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  • Jennifer Cruse


Pretty catchy title, right? Perhaps a little dramatic in the big scheme of things, but from where I'm sitting the title makes perfect sense. I'll explain. So sit back, relax and enjoy this ride of a story on why getting rid of social media changed my perspective on life.

So, let's set the stage.... Growing up I had dreams of becoming a professional soccer player. I watched Brandi Chastain and Mia Hamm win the United States World Cup in 1997 and wished more than anything that I could have been in their shoes.

Those dreams of being a professional soccer player were quickly shattered after a torn meniscus in high school and then another injury in college playing soccer. After the injury and months of recovery I decided to channel my energy and efforts into something new: Modeling. I signed with a modeling agency and had the unique opportunity to travel all over the world and work with some of the most talented photographers and makeup artists.

It wasn't all glitz and glamour though. There is definitely an ugly side to the industry that no one wants to talk about.

Photoshoots vary from anything before sunrise to way after sunset. You spend a lot of time posing in crazy positions to get the perfect shot. Not to mention, the unrealistic expectations of how your body, face, eyebrows, everything...look. It's unrealistic.

What really took me to the edge was the unrealistic expectations of who and what I needed to be on social media.

And this is where the story really heats up....

So why did I decide to permanently delete my Instagram profile with the blue check mark, over 299k+ followers and a pretty decent amount of cash flow from promotional opportunities?

Here are a few reasons why I deleted my Instagram account and what I learned in the process of doing so:

1. I learned that myself worth isn't and will never be based on my social media profile OR the number of followers, comments or likes I have.

The truth is if you put your identify and purpose in to caring what others think about you, you end up losing yourself in the process. Does it really matter what complete strangers think of you?

What I found out is that when I put my energy and focus into my relationships with my family, friends and the work I do, I’m a lot happier.

2. I found the real ME.

Sounds like the name of a new hit song by Justin Bieber, but it's true. I learned to love myself again.

I think Bill Maher sums it up perfectly in this quote:

[We now] live two lives. There’s the real us, the person in a kitchen or a bar, who speaks like a human with trusted friends, and then there’s what I call our avatar. Our avatar looks and sounds like us, but it’s not really us. It’s the persona we adopt in any sort of public sphere, which now includes your followers on Twitter and Instagram, and thousands of friends on Facebook.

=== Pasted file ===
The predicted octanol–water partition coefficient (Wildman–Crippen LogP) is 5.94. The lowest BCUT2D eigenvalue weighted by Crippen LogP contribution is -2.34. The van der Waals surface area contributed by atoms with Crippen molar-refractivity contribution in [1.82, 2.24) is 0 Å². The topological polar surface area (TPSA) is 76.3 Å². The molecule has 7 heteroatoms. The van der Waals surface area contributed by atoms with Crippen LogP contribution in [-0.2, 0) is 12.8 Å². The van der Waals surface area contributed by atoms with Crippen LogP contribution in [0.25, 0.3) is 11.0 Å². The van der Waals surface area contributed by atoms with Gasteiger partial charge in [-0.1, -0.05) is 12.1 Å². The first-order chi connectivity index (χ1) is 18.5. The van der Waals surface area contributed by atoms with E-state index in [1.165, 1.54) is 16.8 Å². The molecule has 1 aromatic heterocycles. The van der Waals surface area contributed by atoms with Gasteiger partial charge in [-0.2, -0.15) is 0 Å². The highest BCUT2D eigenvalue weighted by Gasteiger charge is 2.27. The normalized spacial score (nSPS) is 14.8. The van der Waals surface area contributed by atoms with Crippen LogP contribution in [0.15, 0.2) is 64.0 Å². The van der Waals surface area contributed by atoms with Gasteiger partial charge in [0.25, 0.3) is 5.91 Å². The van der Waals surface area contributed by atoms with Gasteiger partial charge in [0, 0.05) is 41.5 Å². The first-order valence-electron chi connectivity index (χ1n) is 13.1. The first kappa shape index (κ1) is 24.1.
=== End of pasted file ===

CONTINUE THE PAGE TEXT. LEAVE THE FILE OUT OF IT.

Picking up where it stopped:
And bad things go viral, so everyone fears any misstep that could cause America’s pearl-clutcher's to point and scream at you like the invasion of the body snatchers. Think of all the people who have lost job offers due to [an unflattering] picture of them.
Americans today crave any kind of authenticity because our avatars are just so full of [crap]…. Everyone’s social media persona is now like a candidate running for office—holding babies, doing photo opps...Facebook should be called Twofaced book.

For me, taking a break from social media helped me to regain my life back. 3. I had more time to focus on what truly matters in life.

How do you want to be remembered? I had to ask myself that after I got rid of my social media presence. The answer for me, although complex in nature, was to make a difference in other people's lives, especially young women. Instead of spending hours on end monitoring my social media, I had time to do things that actually made a positive impact on not only myself, but my community.

One of my most proud accomplishments was coaching an under 16 youth soccer team. I was able to be a positive role model and set a good example for these young women by sharing my story and the lessons I learned with them. There is so much pressure in high-school and I can't imagine having social media when I was there age. It was a truly rewarding experience.

In addition, I was able to spend time with my family. I made new friends, volunteered, trained for a triathlon, got promoted at work.... the list goes on and on. With all that newfound time on my hands, I was able to focus and work on myself. This time also helped me to identify the people in my life that there were there for the right reasons.

That's the funny thing about getting rid of social media, you find out who your real friends are.

Lastly, for all of those of you who are reading this, I want you to know:

  • You're important.

  • You're valued.

  • You don't need social media or complete strangers to validate you to make you whole.

  • Be kind to yourself and to others.

And if you're considering deleting or taking a break from social media, I highly suggest doing so! Thank you for taking the time to read this post and I look forward to sharing more stories with you.


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